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From: Chuck Simmons
Organization: You jest.
X-Mailer: Mozilla 4.61 [en] (X11; U; Linux 2.0.33 i586)
Subject: Re: How does a mixer work?
References: <email@example.com> <firstname.lastname@example.org> <3DB88D9C.50F75FA0@webaccess.net> <0f5u9.161$OM6.email@example.com> <3DB93622.BB09A3DB@webaccess.net> <3DB94D04.9D42B3C@webaccess.net>
Date: Fri, 25 Oct 2002 15:41:39 GMT
NNTP-Posting-Date: Fri, 25 Oct 2002 08:41:39 PDT
Kevin Aylward wrote:
> "Chuck Simmons" wrote in message
> > Kevin Aylward wrote:
> > >
> > > Yes, the Fourier transform is well defined, i.e. F(f(t)).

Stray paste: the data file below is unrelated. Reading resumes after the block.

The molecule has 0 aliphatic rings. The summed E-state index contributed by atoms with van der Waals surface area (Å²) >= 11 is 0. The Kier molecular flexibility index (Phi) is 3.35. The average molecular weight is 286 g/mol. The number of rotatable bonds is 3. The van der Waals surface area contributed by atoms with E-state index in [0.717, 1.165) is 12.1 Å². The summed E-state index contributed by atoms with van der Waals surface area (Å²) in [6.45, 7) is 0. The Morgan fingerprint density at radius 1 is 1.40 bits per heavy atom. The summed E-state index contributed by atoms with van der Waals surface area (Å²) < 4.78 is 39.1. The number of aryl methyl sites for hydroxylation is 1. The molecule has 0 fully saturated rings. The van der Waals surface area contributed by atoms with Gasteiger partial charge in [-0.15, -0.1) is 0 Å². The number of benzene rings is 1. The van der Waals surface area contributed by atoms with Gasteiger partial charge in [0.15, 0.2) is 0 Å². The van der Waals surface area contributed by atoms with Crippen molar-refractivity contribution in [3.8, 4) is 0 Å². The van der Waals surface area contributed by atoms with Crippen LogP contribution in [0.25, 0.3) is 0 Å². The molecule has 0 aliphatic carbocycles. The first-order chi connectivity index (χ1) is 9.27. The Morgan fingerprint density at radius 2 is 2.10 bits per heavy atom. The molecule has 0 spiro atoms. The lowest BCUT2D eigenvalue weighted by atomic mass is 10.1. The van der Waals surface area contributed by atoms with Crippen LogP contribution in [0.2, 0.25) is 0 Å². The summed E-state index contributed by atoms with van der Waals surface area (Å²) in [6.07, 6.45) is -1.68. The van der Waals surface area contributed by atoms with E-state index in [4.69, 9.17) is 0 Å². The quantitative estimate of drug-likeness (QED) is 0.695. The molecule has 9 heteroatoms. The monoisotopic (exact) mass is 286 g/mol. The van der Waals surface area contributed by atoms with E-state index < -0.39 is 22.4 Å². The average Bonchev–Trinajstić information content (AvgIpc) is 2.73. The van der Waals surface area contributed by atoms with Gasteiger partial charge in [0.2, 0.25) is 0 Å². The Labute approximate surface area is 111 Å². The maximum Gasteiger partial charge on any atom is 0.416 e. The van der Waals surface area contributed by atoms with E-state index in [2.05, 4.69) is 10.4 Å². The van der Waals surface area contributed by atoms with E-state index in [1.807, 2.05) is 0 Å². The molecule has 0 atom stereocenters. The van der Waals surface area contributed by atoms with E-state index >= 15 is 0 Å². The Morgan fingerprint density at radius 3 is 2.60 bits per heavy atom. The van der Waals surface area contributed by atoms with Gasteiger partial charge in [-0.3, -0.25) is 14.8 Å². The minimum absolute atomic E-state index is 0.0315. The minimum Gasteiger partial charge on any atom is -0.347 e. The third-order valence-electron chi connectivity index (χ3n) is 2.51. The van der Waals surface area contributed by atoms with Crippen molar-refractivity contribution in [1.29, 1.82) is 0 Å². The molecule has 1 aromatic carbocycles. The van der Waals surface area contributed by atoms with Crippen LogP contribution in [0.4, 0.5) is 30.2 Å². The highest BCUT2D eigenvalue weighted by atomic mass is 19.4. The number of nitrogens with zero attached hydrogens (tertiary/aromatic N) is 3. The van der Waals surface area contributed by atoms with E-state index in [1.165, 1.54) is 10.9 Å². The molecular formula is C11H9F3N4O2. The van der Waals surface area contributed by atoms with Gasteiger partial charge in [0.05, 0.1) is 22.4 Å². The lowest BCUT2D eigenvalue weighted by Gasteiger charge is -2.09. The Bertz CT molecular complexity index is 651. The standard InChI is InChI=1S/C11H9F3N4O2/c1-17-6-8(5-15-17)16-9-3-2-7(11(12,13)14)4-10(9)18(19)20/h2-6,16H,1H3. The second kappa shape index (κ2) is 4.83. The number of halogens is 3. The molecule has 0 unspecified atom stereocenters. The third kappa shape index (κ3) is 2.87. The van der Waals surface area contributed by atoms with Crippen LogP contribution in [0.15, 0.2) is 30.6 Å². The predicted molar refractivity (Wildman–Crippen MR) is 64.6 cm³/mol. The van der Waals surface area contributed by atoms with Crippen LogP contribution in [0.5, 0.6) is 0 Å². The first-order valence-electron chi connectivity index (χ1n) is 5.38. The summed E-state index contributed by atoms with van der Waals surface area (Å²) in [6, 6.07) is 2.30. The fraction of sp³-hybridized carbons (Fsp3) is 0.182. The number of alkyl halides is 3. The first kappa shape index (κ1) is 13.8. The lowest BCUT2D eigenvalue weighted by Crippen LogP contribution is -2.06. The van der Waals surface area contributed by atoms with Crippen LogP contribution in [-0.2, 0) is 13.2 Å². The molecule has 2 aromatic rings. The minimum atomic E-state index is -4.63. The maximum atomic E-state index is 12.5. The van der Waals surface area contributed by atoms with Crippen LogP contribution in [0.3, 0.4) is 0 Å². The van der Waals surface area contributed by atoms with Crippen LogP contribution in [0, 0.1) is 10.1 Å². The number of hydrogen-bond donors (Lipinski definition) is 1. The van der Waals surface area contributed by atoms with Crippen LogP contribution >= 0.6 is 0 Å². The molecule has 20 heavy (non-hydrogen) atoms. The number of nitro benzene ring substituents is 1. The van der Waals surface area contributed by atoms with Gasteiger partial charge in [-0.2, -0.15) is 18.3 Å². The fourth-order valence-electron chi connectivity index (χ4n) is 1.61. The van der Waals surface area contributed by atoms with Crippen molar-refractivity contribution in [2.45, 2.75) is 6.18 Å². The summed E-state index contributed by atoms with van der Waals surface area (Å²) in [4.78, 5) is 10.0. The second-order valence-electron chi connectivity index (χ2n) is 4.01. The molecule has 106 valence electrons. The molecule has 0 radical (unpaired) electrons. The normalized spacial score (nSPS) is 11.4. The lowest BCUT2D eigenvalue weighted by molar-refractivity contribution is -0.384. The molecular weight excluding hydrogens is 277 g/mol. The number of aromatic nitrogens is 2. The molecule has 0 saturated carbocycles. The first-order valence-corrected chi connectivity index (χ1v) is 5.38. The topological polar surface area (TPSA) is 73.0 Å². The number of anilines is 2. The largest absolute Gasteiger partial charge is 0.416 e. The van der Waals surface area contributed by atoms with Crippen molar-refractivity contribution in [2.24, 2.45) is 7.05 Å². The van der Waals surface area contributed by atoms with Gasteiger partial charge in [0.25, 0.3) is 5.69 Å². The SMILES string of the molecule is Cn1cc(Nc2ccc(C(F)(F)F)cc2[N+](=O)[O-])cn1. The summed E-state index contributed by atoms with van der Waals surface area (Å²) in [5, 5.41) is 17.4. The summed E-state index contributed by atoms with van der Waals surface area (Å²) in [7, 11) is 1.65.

> > > The standard deviation is well defined Sd(x)
> > By standard deviation, do you mean L2 metric distance rather than the
> > usual meaning from probability? If so, is there any particular reason
> > why you could not say that you mean L2 metric distance?
> Its standard practise in signal information theory to call it the
> standard deviation.
> No idea what L2 means. I know what a metric is though:
> ds^2 = dx^2 + dy^2 dz^2 -c^2.dt^2
That is not a metric! It is the pseudometric in relativity. A metric
cannot take on negative values by definition! Look that one up.
... The times have been,
That, when the brains were out,
the man would die. ... Macbeth
Chuck Simmons firstname.lastname@example.org
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